At the completion of this section, you will be comfortable creating modular game assets that you can import into a game engine to create your scene. These assets will be modeled, textured, and ready to implement into your game production pipeline.
In this course, we'll look at methods for modular modeling inside 3ds Max. When it comes to creating believable game art, detail and structure are important. With that in mind, we'll cover a detailed process to ensure our model has a final look that'll transition well. We'll also make sure our models will work later in the process, such as baking and detailing in ZBrush. By the end of this 3ds Max tutorial, you'll understand the subdivision modeling practices needed to finish out your own modular structure for games. Software required: 3ds Max 2014.
Modular structures can be tricky to create, but they don't have to be. In this course, Sculpting Modular Structures in ZBrush, you'll get a good understanding on how to sculpt while still thinking modularly. First, you'll learn how to use array meshes inside of ZBrush for modularity. Then, you'll learn how to sculpt believable stone and learn how to differentiate metal sculpting from stone. Finally, you'll learn how to think about the modularity of the structure when it comes to detail. Upon completion of this course, you'll know how to successfully sculpt a detailed modular structure. Required Software: ZBrush 4r7, 3D Studio Max.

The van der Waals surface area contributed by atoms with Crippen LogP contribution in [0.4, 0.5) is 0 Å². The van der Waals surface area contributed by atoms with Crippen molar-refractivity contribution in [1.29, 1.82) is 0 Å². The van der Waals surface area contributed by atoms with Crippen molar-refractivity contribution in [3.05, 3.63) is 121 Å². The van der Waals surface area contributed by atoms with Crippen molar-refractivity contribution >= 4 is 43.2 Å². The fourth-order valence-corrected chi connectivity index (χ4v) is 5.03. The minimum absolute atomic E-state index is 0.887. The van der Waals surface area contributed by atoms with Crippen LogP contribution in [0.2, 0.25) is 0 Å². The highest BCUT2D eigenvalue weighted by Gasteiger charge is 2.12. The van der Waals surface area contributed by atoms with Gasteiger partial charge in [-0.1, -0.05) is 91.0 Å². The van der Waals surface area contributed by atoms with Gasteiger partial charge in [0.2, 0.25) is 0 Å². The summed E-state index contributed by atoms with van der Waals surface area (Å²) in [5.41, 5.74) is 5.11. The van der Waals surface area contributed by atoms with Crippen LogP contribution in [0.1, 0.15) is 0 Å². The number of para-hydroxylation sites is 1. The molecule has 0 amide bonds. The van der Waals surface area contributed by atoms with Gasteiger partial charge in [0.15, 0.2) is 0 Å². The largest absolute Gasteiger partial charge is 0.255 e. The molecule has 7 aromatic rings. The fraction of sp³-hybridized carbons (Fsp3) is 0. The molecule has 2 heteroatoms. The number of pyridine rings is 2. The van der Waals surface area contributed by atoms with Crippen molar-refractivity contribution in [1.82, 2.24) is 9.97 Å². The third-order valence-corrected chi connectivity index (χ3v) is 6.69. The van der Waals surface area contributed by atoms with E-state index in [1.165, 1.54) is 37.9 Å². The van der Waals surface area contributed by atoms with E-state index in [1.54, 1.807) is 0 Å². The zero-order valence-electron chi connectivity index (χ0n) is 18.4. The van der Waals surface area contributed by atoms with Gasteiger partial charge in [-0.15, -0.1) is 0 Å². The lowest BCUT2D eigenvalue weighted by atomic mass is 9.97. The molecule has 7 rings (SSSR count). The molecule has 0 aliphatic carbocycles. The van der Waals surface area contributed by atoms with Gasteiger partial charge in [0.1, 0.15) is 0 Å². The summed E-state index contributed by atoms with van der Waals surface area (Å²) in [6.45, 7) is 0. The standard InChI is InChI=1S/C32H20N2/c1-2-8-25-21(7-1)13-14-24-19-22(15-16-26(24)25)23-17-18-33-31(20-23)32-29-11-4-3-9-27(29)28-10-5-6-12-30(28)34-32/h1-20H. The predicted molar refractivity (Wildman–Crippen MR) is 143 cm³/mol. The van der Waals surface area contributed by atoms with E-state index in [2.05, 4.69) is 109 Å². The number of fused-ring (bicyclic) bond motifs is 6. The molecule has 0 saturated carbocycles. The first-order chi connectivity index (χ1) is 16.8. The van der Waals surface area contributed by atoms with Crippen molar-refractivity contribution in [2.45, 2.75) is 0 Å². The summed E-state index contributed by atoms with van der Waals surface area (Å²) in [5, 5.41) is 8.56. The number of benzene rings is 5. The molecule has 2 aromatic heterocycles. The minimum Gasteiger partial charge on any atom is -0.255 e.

Breaking down a modular structure into a game ready asset can be tricky if you want to maintain the ability to reuse the mesh frequently. Reusing a mesh is often not discussed in detail, but it is very technically challenging the first time. In this course, Creating Game-ready Modular Structures in 3ds Max, you'll look at how to get the best reuse from your model and make as many different shapes as possible to fit in the game. First, you'll learn how to look at the tools for optimizing a low-poly model. Next, you'll learn how to create a mesh that is easily repurposed. Then, you'll learn how to quickly and easily unwrap a complex asset. Finally, you'll learn how to turn your original structure into a new and unique design. By the end of this course, you'll know how to get a great modular structure into your next game. Software required: ZBrush, Unreal Engine 4, 3ds Max, xNormal.
In this course you'll texture modular structures to finish up your game assets. You'll look at texturing all the parts procedurally with Substance Painter 2, which will allow you to best reuse the parts you've modeled. In this course, Realistic Texturing of Modular Structures in Substance Painter 2, you'll explore how to use the procedural tools inside Substance Painter 2 to accomplish texturing a modular structure quickly and beautifully giving you more time to focus on pure quality. First, you'll learn getting a practical understanding of the Substance Painter 2 interface. Next, you'll discover how to create stone and metal procedural textures from scratch. Finally, you'll learn how to import your own textures into Unreal with standard and custom export settings. By the end of this course, you'll gain a detailed understanding of Substance Painter 2 while learning how to make your own compelling textures from modular structures. Software required: Substance Painter 2, Unreal Engine 4.